I have often said that if I could give a million dollars towards global missions, it would dedicate it to figuring out who will flourish overseas and stay the long haul, and who will return earlier than expected. The stakes are incredibly high in global sending. The positive effects a quality Sent One can have on a people, a team, and themselves is incredible. Conversely, the negative effects a Sent One can have on people, a team, and themselves can be equally destructive.
As leaders in sending, we have an important responsibility to identify, assess, develop, and care for those we send. A first step towards sending well is to understand the important characteristics of a Sent One and find ways to discover whether or not those characteristics are true of the person looking to go.
The following is a list of questions and qualities that I have gathered in my time as a missions pastor and mobilizer. I have asked many others in mobilization for the top qualities they see in people who are successful overseas. I can say, with certainty, that each of the questions asked has at one time or another raised a yellow or red flag for a potential Sent One, or been constructive for them to ponder.
This list is not exhaustive. It does not include a lot of “permission to play” values like reading their Bible, prayer, strong moral character, good theology, being a good parent, being a good leader, etc. These are qualities you would want in any Christian. While you want to make sure those qualities are present, there are qualities that are particularly important in those who live, work, and minister in the high-stress environment of living cross-culturally.
A first step towards sending well is to understand the important characteristics of a Sent One and find ways to discover whether or not those characteristics are true of the person looking to go.
1) Clear & Affirmed Calling
Why do you feel led from Scripture, from your passions, giftings, and opportunity, and from others to go overseas?
2) Ability to Suffer & Experience Hardship
What is your framework for how you deal with suffering and hardship? Give an example.
3) Grit: Faithfulness, Initiative, Risk, & Resilience
When was a time that ministry was hard? How did you respond?
4) Rhythms of Personal Evangelism Cross-Culturally
What are your rhythms of making friends with those of different cultures and sharing the gospel with them?
5) Family of Origin & Relationships
Do you have any tension in your current relationships or unresolved tension from past relationships?
6) Emotional Health during Stress
What tends to stress you out? Why?
7) Transitioning from Stateside to Fieldside
What will be hard about leaving the U.S. to head to the field?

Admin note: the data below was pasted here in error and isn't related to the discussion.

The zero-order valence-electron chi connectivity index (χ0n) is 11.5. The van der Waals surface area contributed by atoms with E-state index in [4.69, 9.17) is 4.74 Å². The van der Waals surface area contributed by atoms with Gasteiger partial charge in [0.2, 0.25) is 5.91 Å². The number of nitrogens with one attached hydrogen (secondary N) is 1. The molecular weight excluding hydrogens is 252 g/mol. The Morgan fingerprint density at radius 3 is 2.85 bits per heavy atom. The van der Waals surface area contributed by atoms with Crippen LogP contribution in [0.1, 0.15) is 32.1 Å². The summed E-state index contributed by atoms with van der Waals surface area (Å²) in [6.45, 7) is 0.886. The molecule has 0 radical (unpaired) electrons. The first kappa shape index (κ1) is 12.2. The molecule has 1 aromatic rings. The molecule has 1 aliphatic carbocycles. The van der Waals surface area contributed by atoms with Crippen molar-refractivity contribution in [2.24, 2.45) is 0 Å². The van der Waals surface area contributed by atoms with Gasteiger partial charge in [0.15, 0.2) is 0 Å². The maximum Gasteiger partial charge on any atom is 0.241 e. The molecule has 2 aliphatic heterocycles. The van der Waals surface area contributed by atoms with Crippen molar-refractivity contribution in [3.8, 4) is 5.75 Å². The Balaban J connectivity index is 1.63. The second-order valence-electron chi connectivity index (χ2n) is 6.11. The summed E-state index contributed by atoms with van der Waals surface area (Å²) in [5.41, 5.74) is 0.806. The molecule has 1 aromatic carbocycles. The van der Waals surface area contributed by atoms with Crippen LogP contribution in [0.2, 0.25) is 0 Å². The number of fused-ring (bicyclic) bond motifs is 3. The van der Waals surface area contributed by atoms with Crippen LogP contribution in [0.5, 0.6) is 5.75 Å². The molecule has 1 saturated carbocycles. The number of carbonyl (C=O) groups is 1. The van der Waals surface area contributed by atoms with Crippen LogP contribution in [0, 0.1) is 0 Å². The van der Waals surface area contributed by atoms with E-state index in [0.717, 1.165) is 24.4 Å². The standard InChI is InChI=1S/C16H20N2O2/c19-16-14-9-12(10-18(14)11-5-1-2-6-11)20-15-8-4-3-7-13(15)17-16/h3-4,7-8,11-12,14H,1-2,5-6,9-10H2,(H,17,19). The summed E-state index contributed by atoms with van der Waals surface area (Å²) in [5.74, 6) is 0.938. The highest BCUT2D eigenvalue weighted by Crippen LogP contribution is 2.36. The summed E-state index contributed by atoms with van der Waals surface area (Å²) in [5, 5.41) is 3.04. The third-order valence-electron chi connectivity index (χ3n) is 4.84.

Is the way others describe you similar to how you would describe yourself?
How do you feel when the path forward in ministry is gray rather than black and white?
10) Living within Limits
Can you give an example of when you have said no to a good thing? Is this hard for you or easy?
What feelings do you experience when plans change or when directions are a little unclear?
How would you describe your level of independence and responsibility?
13) View of God
How would you describe your view of God? How do you personally and individually see him?
14) Spiritual Habits, Disciplines, & Interaction with God
Have you ever gone through a dry season in your relationship with God? If so, what did you do to sustain yourself spiritually during this time?
15) Physical Health
What physical limitations do you have that would keep you from thriving in a warm climate?
At the end of the day, we aren’t going to get sending 100 percent right. However, we can use our intellect and our intuition to help guide people on the path towards (or away from) overseas ministry in a way that is healthy to them. The Holy Spirit does the calling, and the church is often the complementary voice in the life of the believer to give them clarity, conviction, and confirmation of that calling. Let’s do this work to the utmost of our abilities.
You can also check out our Forum topic What qualities for overseas readiness do you look for in sending? to share your thoughts on what qualities are needed in those going overseas.
Mike Ironside is the International Program Manager for Reliant Mission. Prior to that Mike was the Missions Pastor at Cornerstone Church in Ames, Iowa, for eight years, where he got to experience the ins and outs of being a sending church. He served on staff with Cornerstone 2006 to 2022 in varying roles–from college ministry to pastoral staff to being an overseas missionary sent from Cornerstone for two years. Mike is the Director of Content for the Upstream Collective. Mike, his wife, Emily, and their four kids continue to live in Ames, IA, and serve at Cornerstone.